Here is a link I often leave for first time wedding shooters:

  4. I had a browse through your Flickr, and I think it’s obvious where you passion lies. Now I don’t shoot weddings, frankly it’s something that scares the pants off me, but if I had to I know what I’d do – homework, and make lists.

    Try to find books, magbooks, on-line tutorials, what ever you – and make your own notes as you go through stuff. Visit the church (attend the rehearsal if you can and even take some test shots), registry office, and the location of any associated festivities, keeping a notebook with you at all times. Have a look through the photos of other weddings you’ve attended – to get the idea of the sort of shots in the sort of numbers you’ll need to be taking.

    Do, your best! Hopefully this will work out okay, though it’s worth remembering that what I’ve suggested above is all rather formulaic, you’ll have to hunt out your own passion and apply it to this.

    *I’m trying to put a positive spin on this but to be honest I tend to agree with Eric and Ara. . .

  5. So long as your honest with the couple and explain your not a pro and this is your first time shooting a wedding and they still want you. . . . . . . . . relax! Make a list to hand to the best man or someone with what shots you want e. g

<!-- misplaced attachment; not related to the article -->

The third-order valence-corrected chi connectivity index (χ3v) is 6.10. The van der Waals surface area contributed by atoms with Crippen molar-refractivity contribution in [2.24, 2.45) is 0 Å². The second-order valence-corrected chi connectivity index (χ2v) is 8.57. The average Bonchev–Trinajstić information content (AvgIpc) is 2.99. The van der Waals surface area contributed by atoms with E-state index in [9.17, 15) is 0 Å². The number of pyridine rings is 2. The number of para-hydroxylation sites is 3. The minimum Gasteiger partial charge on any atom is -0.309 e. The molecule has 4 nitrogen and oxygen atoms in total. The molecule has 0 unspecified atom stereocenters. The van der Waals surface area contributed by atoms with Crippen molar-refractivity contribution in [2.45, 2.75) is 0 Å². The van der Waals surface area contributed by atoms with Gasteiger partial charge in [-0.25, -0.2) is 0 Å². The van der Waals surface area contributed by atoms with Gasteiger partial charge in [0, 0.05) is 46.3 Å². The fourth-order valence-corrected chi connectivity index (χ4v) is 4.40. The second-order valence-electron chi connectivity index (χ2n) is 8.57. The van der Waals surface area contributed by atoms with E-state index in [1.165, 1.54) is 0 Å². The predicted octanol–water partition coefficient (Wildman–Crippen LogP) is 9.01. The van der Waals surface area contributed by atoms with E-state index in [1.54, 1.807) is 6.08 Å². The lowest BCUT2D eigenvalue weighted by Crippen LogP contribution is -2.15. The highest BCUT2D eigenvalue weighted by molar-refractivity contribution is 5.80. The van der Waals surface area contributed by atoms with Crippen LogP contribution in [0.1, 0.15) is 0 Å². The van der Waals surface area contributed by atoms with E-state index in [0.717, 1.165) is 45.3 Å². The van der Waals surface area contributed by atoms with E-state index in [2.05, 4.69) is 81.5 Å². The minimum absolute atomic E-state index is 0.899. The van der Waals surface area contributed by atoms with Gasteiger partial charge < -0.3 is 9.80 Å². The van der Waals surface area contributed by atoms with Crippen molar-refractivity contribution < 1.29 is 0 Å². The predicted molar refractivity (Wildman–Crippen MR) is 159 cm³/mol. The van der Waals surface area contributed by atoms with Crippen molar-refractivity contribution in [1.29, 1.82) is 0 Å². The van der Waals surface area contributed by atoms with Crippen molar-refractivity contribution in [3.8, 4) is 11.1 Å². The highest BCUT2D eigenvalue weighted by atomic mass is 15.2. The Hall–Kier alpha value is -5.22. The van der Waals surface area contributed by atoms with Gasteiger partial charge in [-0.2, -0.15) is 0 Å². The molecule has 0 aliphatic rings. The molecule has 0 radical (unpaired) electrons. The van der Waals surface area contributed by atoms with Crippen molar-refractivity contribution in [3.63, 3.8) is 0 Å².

1. bride and groom
    2. bride and parents
    3. groom and best man. . . . . . . . etc.

    I found it was much easier having someone who knows most people there to help you gather people up for their photos. As far as kit goes I shot my first wedding with a camera and a flash, you don’t need all this fancy gear. . . . . don’t get me wrong it does help but with a good eye its not the be all and end all.

    The most important thing is to relax, a stiff photographer is not a sight you want to see on your big day, have fun with it!